As the month of July enters its second half, the Muslim world begins preparation for the annual Hajj pilgrimage which will fall on August 30. The occasion will witness vast numbers of the faithful heading towards Mecca – 1.5 million in 2016 – to perform the Hajj. The logistics of accommodating and transporting such large numbers has never been easy; confusion and disorganisation to some extent is to be expected in each one of these pilgrimages, but a predatory industry has also grown that swindles and defrauds pilgrims during the complicated process of the journey.

To combat this threat, the Federal Ministry of Religious Affairs and Interfaith Harmony has launched several services this year to protect the 170,000 pilgrims from Pakistan expected to make the journey. Chief among them is an SMS service, which will allow the user to send the first four digits of their Hajj Group Organiser (HGO) enrolment number from their mobile phone to 8331 to check its authenticity. This would verify the details about its enrolment status, the name of its chief executive, its allotted quota and address – so that prospective pilgrims could ensure that the service they are being sold by the travel agent is not a fraud.

This is a positive step that will put the power to make an informed decision firmly into the hands of the pilgrim. If used properly and extensively, much of the Hajj related defrauding can be prevented. With less than a month and a half to go, the government should make sure that the news of this service reaches all pilgrims and they learn how to use it properly.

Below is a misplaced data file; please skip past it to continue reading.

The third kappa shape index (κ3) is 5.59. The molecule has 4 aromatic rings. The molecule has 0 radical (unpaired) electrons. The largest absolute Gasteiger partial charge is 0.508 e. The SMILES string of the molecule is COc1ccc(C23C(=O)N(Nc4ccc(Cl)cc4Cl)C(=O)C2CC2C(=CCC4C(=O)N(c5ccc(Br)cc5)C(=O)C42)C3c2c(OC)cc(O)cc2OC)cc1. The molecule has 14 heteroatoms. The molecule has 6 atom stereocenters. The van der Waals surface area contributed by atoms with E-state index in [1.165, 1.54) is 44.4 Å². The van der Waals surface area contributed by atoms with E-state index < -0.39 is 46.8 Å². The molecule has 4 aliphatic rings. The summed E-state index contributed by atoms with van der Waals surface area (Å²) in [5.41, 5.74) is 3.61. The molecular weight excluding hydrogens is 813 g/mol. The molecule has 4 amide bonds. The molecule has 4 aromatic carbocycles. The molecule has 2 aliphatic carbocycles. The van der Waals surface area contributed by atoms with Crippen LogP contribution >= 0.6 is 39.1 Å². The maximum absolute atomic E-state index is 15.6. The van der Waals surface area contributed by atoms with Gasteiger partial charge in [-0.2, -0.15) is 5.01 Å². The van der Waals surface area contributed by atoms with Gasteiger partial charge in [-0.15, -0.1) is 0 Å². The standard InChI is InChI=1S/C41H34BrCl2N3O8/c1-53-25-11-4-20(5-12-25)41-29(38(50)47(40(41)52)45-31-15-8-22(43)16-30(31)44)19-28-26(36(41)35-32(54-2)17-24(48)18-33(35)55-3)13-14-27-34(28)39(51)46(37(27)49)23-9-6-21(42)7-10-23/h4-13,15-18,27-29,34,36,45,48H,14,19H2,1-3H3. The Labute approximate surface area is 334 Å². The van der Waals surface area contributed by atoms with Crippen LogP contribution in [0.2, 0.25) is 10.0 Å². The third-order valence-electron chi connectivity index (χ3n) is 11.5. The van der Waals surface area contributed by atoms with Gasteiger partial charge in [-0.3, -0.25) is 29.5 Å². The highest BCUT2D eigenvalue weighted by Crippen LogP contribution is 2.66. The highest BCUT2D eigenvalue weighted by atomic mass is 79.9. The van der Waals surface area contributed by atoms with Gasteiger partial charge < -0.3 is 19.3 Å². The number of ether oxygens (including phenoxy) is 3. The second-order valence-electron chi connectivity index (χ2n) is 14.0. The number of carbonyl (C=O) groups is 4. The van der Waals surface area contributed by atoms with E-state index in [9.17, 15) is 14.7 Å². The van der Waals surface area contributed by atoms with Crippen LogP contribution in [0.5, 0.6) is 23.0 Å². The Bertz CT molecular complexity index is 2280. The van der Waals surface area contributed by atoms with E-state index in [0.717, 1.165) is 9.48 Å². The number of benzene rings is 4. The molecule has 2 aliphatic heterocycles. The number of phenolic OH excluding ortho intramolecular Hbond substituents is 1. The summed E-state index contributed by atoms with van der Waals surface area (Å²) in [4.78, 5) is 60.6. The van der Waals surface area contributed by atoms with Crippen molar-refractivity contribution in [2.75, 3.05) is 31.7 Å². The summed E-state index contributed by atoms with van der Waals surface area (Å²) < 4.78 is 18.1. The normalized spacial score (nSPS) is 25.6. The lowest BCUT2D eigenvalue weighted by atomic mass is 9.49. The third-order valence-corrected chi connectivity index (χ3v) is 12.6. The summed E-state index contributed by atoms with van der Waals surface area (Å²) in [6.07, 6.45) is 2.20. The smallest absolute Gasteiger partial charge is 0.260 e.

Other steps, such as capping consecutive Hajj pilgrimages for an individual to allow more people to travel, and establishment of expedited luggage inspection, will also make the process of the pilgrimage much easier.

Large gaps in protection still remain. The most vulnerable pilgrims remain the illiterate ones who are unfamiliar with procedures. SMS services will help these people very little, and not at all if they have booked their trips through private travel agents and not the HGO.

Selling non-existent travel packages are only one aspect of the Hajj scam business, most people are sold packages where the services provided on arrival differ vastly from the ones advertised. On this count, the HGO itself has been guilty of fraud, with the Federal Minister of Religious Affairs and Interfaith Harmony and his accomplices sentenced to long sentences for conducting a similar scam in 2010.

The government is taking positive steps to protect pilgrims, but more must be done to provide comprehensive protection against all sorts of swindlers, public and private.